"The results over the past two years have not lived up to our standards and we believe the time has come to find a new direction," said Buccaneers Co-Chairman Bryan Glazer in a team statement. "Mark has been a valued member of our organization for two decades and we respect the passion he showed for the Buccaneers during his time here. We thank Greg for his hard work and effort the past two seasons, but we feel these moves are necessary in order to achieve our goals."
Schiano and the Bucs made plenty of national headlines during his stint, but not for the reasons they probably wanted. Schiano's tactics drew criticism from players and other coaches. There was a mass exodus of players early on his career. Those who didn't buy into his "my way or the highway" approach were shipped out. One report earlier this year said there was an "atmosphere of fear and distrust" among the players. Another report said coaches around the NFL view Schiano as a bully and one didn't expect him to last very long unless he changed his ways.
"It's his way or [expletive] you," the coach said. "He needs to back up a little bit, or he's going to have a very hard time in this league over the long haul."
Schiano drew almost instant criticism from players and it didn't take long for him to draw the ire of fellow coaches. His decision to have players attack the legs of offensive linemen on kneel-down plays has drawn heavy criticism from around the league. He was again thrust into national headlines this season for his handling of then starting quarterback Josh Freeman. Schiano decided to bench Freeman, but the situation got ugly. The NFL Players' Association accused Schiano of leading confidential information about Freeman.
After firing Raheem Morris -- who was widely regarded as a players coach -- the Bucs wanted to hire a coach who would bring more discipline to the organization. Schiano was the head coach at Rutgers prior to being hired by the Bucaneers.
There was no denying Schiano's hard-nosed tactics required more accountability among players, but it didn't yield the desired result. In hiring Schiano the organization swung from one extreme to another, hiring a mico-manager who obsessed over every facet of an organization.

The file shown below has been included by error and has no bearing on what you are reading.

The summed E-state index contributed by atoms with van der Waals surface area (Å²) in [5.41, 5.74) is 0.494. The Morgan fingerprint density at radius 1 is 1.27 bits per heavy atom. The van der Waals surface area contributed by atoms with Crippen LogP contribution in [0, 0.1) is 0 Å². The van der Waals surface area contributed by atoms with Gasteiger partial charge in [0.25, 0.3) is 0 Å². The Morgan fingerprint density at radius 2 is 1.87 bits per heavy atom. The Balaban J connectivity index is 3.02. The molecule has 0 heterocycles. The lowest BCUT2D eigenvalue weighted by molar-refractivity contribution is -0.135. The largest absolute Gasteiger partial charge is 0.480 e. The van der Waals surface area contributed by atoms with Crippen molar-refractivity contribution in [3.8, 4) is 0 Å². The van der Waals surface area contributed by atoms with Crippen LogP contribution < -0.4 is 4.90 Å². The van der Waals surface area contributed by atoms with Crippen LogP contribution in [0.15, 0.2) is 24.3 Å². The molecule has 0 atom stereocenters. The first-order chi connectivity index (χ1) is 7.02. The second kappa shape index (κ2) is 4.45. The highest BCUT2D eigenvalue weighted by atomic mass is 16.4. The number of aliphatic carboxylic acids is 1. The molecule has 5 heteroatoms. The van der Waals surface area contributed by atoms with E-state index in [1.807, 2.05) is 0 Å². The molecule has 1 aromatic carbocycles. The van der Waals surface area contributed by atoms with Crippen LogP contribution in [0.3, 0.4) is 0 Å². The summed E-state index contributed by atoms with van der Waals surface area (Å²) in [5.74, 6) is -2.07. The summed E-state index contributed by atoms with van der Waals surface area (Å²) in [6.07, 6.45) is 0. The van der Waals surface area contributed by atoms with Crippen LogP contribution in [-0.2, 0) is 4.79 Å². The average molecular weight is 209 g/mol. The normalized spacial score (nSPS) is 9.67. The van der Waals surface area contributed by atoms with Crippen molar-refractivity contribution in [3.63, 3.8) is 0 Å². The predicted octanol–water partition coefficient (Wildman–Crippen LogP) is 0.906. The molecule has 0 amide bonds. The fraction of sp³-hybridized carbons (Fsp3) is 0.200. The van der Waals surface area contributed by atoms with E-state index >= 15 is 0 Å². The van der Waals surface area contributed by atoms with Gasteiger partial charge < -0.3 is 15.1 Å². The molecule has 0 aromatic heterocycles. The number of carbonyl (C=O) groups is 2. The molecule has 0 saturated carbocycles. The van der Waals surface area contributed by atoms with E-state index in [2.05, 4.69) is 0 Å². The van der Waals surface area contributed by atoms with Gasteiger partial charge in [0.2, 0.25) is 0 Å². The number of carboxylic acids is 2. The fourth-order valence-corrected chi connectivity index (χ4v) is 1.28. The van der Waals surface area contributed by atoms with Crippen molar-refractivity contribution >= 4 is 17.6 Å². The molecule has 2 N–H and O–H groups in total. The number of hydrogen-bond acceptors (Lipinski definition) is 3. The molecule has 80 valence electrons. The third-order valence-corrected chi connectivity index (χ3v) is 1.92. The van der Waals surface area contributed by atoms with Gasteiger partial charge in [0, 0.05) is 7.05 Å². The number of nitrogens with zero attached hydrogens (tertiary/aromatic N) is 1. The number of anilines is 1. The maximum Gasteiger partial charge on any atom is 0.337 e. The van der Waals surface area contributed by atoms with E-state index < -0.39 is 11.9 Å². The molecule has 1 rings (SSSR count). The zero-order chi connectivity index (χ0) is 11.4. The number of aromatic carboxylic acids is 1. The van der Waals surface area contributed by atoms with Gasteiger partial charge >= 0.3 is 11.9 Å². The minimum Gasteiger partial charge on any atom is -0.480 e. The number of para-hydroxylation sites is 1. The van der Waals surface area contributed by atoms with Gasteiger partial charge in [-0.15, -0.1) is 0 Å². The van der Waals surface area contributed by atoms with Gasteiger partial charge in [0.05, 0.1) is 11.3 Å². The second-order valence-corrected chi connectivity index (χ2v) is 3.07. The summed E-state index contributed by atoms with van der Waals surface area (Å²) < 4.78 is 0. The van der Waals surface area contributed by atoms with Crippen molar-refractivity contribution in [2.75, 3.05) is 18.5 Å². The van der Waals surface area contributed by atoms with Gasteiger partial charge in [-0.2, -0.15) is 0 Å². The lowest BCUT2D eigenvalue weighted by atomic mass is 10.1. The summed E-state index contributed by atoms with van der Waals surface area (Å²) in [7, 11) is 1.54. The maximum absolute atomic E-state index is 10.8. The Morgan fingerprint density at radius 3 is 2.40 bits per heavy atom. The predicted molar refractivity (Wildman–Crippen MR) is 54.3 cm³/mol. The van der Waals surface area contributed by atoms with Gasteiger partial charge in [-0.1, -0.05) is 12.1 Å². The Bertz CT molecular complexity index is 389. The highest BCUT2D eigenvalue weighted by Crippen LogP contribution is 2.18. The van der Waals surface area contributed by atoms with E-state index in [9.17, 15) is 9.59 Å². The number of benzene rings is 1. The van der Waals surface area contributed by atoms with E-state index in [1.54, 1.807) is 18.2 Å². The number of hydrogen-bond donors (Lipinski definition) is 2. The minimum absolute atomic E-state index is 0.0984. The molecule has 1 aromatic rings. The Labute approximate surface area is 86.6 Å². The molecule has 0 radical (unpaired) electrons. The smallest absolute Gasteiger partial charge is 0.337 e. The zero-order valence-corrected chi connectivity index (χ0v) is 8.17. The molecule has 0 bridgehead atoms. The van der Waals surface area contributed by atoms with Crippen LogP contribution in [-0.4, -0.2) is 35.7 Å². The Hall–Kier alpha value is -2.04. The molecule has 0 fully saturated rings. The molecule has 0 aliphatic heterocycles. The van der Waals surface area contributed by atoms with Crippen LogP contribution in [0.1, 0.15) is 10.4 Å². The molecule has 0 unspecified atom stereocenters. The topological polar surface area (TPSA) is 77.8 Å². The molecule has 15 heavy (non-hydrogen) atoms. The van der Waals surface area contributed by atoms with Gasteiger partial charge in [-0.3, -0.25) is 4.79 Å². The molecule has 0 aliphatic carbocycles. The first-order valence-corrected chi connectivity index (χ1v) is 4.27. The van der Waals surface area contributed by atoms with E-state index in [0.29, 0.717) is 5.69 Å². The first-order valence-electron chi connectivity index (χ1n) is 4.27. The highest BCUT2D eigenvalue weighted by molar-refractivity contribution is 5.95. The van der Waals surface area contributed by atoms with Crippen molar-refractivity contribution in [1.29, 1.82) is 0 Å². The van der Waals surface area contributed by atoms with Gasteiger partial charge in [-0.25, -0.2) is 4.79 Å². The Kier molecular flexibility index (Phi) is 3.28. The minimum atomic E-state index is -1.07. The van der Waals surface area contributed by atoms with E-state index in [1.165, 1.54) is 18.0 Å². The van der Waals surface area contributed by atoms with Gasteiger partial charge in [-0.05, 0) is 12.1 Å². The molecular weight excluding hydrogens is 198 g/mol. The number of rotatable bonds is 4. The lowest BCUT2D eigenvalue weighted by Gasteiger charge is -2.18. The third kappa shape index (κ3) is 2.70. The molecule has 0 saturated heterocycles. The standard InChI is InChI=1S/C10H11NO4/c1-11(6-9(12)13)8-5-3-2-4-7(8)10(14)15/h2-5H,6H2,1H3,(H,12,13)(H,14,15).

Hard-nosed disciplinarian type coaches have and can still succeed in the NFL. But, in order to do so, they need to win. The Bucs improved from 4-12 to 7-9 in Schiano's first season in Tampa Bay, going a long way to buying him some credibility. Whatever he had, however, eroded quickly this season.
Tampa Bay opened the year with eight straight losses. The Freeman situation happened in the midst of the losing streak and there were reports Schiano had lost the locker room. Some expected him to be fired during the season, especially with all of the off-the-field controversy. Things did settle down after Freeman left and the Bucs put together a three-game winning streak and played a bit better down the stretch to finish 4-12.
The solid finish was a little too little and a little too late to save Schiano's job. If Schiano had the full support from the locker room, he may have received more time, even with the rough 2013, but that wasn't the case. Darrelle Revis was reportedly upset with the coaches style and scheme during the year. You can ship out a player like Kellen Winslow when there are differences. But, when it comes to the superstar on the roster who the organization invested heavily in, it's a different story.
Tampa Bay will now begin its third coaching search in five years after firing now-Monday Night Football analyst Jon Gruden in 2008. There is no indication who they're interested in at this time.